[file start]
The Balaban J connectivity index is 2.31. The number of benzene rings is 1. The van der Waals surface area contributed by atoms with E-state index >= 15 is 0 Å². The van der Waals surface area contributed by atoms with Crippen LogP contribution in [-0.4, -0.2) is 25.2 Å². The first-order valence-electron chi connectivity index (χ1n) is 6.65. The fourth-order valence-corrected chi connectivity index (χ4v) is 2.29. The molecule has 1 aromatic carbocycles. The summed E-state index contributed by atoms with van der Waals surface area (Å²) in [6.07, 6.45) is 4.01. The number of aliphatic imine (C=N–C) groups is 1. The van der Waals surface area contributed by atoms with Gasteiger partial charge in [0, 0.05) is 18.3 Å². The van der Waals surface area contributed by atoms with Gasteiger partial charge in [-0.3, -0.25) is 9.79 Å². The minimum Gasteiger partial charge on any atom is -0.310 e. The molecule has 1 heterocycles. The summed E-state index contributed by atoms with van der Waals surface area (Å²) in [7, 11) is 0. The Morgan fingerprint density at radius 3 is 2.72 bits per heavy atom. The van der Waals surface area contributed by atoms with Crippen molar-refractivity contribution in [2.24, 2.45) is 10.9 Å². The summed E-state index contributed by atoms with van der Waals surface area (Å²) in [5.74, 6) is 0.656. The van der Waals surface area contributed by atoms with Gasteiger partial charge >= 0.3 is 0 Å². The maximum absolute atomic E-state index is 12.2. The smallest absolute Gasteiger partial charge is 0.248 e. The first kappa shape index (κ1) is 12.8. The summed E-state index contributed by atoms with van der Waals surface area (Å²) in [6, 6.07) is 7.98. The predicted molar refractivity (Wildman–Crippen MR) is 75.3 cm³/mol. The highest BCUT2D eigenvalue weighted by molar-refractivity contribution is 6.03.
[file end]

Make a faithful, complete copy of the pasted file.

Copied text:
The Balaban J connectivity index is 2.31. The number of benzene rings is 1. The van der Waals surface area contributed by atoms with E-state index >= 15 is 0 Å². The van der Waals surface area contributed by atoms with Crippen LogP contribution in [-0.4, -0.2) is 25.2 Å². The first-order valence-electron chi connectivity index (χ1n) is 6.65. The fourth-order valence-corrected chi connectivity index (χ4v) is 2.29. The molecule has 1 aromatic carbocycles. The summed E-state index contributed by atoms with van der Waals surface area (Å²) in [6.07, 6.45) is 4.01. The number of aliphatic imine (C=N–C) groups is 1. The van der Waals surface area contributed by atoms with Gasteiger partial charge in [0, 0.05) is 18.3 Å². The van der Waals surface area contributed by atoms with Gasteiger partial charge in [-0.3, -0.25) is 9.79 Å². The minimum Gasteiger partial charge on any atom is -0.310 e. The molecule has 1 heterocycles. The summed E-state index contributed by atoms with van der Waals surface area (Å²) in [7, 11) is 0. The Morgan fingerprint density at radius 3 is 2.72 bits per heavy atom. The van der Waals surface area contributed by atoms with Crippen molar-refractivity contribution in [2.24, 2.45) is 10.9 Å². The summed E-state index contributed by atoms with van der Waals surface area (Å²) in [5.74, 6) is 0.656. The van der Waals surface area contributed by atoms with Gasteiger partial charge >= 0.3 is 0 Å². The maximum absolute atomic E-state index is 12.2. The smallest absolute Gasteiger partial charge is 0.248 e. The first kappa shape index (κ1) is 12.8. The summed E-state index contributed by atoms with van der Waals surface area (Å²) in [6, 6.07) is 7.98. The predicted molar refractivity (Wildman–Crippen MR) is 75.3 cm³/mol. The highest BCUT2D eigenvalue weighted by molar-refractivity contribution is 6.03.